Expert Expects 4.5% Growth in U.S. Highway Construction Market
ARTBA Economist tells analysts his prediction during London seminar
American Road & Transportation Builders Association (ARTBA) Vice President of Economics and Research William Buechner told European analysts in February that the U.S. highway construction market should grow 4.5 percent in 2005.
Dr. Buechner, a Harvard-trained economist who served the Joint Economic Committee of the U.S. Congress for nearly two decades before joining ARTBA, says the value of construction work performed on highway and bridge projects should be a record $69 billion in FY 2005, up from $66 billion in FY 2004.
Market growth is being spurred by continued increases in federal funding and a stronger American economy, Buechner says. According to ARTBA, several factors should help support market growth in the year ahead:
State and local budgets are improving. General state tax revenues are rebounding. Economic growth is the best indicator of state and local funding for highway and bridge construction, Buechner says. The Bush Administration's August 2004 budget update predicts the economy will grow about 5.5 percent annually in current dollars between now and 2009. That should provide a solid base for more state and local government investment in highway construction in 2005 and beyond.
State and local DOTs will have more federal highway aid available in FY 2005 than FY 2004. Congress approved a record $34.4 billion for federal highway investment in FY 2005. On September 30, 2004, Congress also voted to shift $1.9 billion of FY 2004 highway funding into FY 2005. The result was to reduce FY 2004 funding of $33.6 billion to $31.7 billion and increase FY 2005 to $36.3 billion. The effective year-to-year increase would thus be $4.6 billion, ARTBA says.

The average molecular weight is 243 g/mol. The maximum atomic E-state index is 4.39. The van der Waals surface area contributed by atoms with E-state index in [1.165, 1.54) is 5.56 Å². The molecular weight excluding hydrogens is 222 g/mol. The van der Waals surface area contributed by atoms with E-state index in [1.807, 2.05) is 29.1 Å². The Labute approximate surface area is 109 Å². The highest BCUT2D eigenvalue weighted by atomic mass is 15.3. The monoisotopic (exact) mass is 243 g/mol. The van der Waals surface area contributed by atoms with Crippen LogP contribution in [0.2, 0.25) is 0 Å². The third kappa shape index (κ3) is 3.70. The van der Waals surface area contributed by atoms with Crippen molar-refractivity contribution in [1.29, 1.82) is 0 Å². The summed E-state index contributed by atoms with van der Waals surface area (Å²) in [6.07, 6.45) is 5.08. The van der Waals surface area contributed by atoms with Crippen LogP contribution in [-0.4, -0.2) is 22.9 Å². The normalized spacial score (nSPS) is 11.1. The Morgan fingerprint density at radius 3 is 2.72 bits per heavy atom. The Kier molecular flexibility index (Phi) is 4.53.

A law signed in late 2004 by President Bush reforming the tax treatment for the sale of ethanol motor fuels should also yield an additional $3 billion in Highway Trust Fund revenues annually, Buechner added.
Buechner cautions higher construction costs caused by dramatic increases in steel, cement and petroleum prices could impact the overall level of growth in 2005. The factors that generated strong cost increases in 2004, such as the weakening dollar and growing demand for construction materials in China, were unanticipated and are likely here to stay. If steel, cement and other materials stabilize at their current levels, the cost of highway construction in 2005 would be about two percent higher than in 2004, which Buechner says, would absorb about half of the investment increase. If prices continue to rise at their current rate, they will likely consume most of the projected increase in the value of highway construction market during the year.
The ARTBA economist also says the release of President Bush's FY 2006 budget is another step in the ongoing debate on reauthorization of the Transportation Equity Act for the 21st Century. The House and Senate are expected to introduce their respective surface transportation reauthorization measures after the Administration's budget is released. The level of investment in the final legislation will be a key factor in determining future growth in the U.S. highway construction market, Buechner says.
Transtech wins Contract, opens QCQA lab in New York
The Texas Department of Transportation recently released an Open Market Purchase Order for a quantity of TransTech PQI301 Pavement Quality Indicators.
The award brings non-nuclear measurement of hot mix asphalt mat densities to Texas highways and opens the door for paving contractors, asphalt testing labs and other governmental agencies to follow suit with this state-of-the-art technique.
Unlike the nuclear gauge, which is driven by two radioactive isotopes, the PQI develops an electromagnetic field running at one megahertz, which falls between the AM and FM radio frequencies. Thus it is not only safe to use, but requires none of the licensing and regulatory fees of the nuclear gauge.
The TXDOT contract also allows for a nuclear gauge trade-in allowance on a new PQI. Proper disposal paperwork is also included in the award.
The PQI is covered by AASHTO Specification TP68 and ASTM-D-7113. Either with or without the nuclear gauge trade-in program, the PQI301 is now available to Texas contractors, testing organizations and other jurisdictions.
In other company news, TransTech recently opened the doors of QCQA Laboratories Inc., a full service civil engineering testing facility in Schenectady, NY.
QCQA Labs offers a wide range of construction material testing for projects from highways and airport runways through bridges and tunnels to dams, power plants and other public, commercial and private structures.